Gentle/Radical © Tracey Paddison

Frequently asked questions about Film Hub Wales:

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What is Film Hub Wales?

Film Hub Wales (FHW) celebrates cinema. We exist to support the organisations that screen film, from film festivals, to societies and mixed arts centres (exhibitors). We work with over 300 Welsh exhibitors to help them offer the best British and international films to public audiences across Wales.

We’re part of a UK wide network of eight hubs funded by the National Lottery via the British Film Institute (BFI) which form the Film Audience Network (FAN).

If your organisation screens films to a public audience, you could benefit from becoming a member of the Hub. We offer research, training courses, bursaries, funds, advice and more. Once you’ve joined as a member, you can even apply for financial support to develop your film audience.

We are also proud to have led on the UK Inclusive Cinema strategy on behalf of BFI FAN 2017-23.

How is Film Hub Wales connected to Chapter, Cardiff?

Each Hub has what’s called a ‘Film Hub Lead Organisation’ or FHLO. This is the lead applicant who applies to the BFI to run the Hub and where the Hub team is based. Chapter is one of Europe’s largest and most dynamic arts centres with cinemas, theatres, exhibition spaces, studios, a café, award-winning bars, over 60 cultural workspaces and more.

What geographical area does Film Hub Wales cover?

Film Hub Wales has identified and worked with over 300 sites across Wales. We aim to support Wales wide activity.

Where can I find out about equality and inclusion?

Film Hub Wales were proud to lead the Inclusive Cinema Strategy on behalf of BFI FAN, hosting Inclusion Project Manager, Toki Allison at Chapter from 2017-2023. Inclusive Cinema was a UK-wide project developed by the BFI Film Audience Network (FAN) designed to support screen exhibitors. You can still access hundreds of resources on the website. Contact us for additional support. We also operate according to Chapter’s Equal Opportunities Policy.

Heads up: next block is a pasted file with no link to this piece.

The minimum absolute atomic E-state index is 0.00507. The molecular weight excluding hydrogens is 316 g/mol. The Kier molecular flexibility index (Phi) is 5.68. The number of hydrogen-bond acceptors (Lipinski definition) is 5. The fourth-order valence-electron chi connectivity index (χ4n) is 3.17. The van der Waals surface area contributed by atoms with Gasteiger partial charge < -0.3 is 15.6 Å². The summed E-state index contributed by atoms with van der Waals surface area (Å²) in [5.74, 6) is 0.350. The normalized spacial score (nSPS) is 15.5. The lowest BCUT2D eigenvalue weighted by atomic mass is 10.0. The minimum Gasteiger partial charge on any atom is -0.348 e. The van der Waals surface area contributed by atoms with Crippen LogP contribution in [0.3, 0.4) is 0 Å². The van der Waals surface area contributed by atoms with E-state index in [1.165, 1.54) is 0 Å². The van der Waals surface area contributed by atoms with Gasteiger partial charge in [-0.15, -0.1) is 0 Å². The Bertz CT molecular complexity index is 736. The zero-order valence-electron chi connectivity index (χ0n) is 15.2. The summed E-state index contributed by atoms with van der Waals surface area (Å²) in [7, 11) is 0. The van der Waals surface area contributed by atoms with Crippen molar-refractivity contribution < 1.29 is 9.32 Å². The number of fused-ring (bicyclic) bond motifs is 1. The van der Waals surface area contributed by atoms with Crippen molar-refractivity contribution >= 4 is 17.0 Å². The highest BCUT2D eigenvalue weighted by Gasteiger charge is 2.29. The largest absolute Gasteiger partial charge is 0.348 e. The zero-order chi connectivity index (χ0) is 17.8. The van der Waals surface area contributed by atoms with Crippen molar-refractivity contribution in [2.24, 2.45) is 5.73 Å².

Does Film Hub Wales have a Welsh language policy?

We develop projects that celebrate the rich heritage of Welsh language and culture, offering a platform for Welsh talent. We operate according to Chapter’s Welsh language policy which seeks to:

  • Offer a service of equal standing to Welsh and English speakers,
  • Understand and acknowledge the bilingual nature of Wales,
  • Give a wider access to our activities,
  • Raise our Welsh profile and recognise ownership by Welsh speakers and non-Welsh speakers alike,
  • Strengthen our appeal both within and outside Wales,
  • Strengthen our ability to meet the requirements of funders and other partners,
  • Ensure conformity to the linguistic and cultural specifications in legislation and best practice guidance as approved by the Welsh Language Commissioner.

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How much money has Film Hub Wales been awarded?

Film Hub Wales has been awarded up to £286,000 per year (2023-26).

How is the £286k being used?

Funds cover grants for exhibitors to develop audiences for film and to participate in training. The Hub may also undertake audience research, curate film programmes or explore marketing initiatives. The plan is adjusted each year based on feedback from exhibitors. Part of the funding covers overheads including staffing and facilities costs. We also have a specific funding strand for a three year project called Spotlight. We are committed to a transparent use of support streams and details of all awards will be publicly available.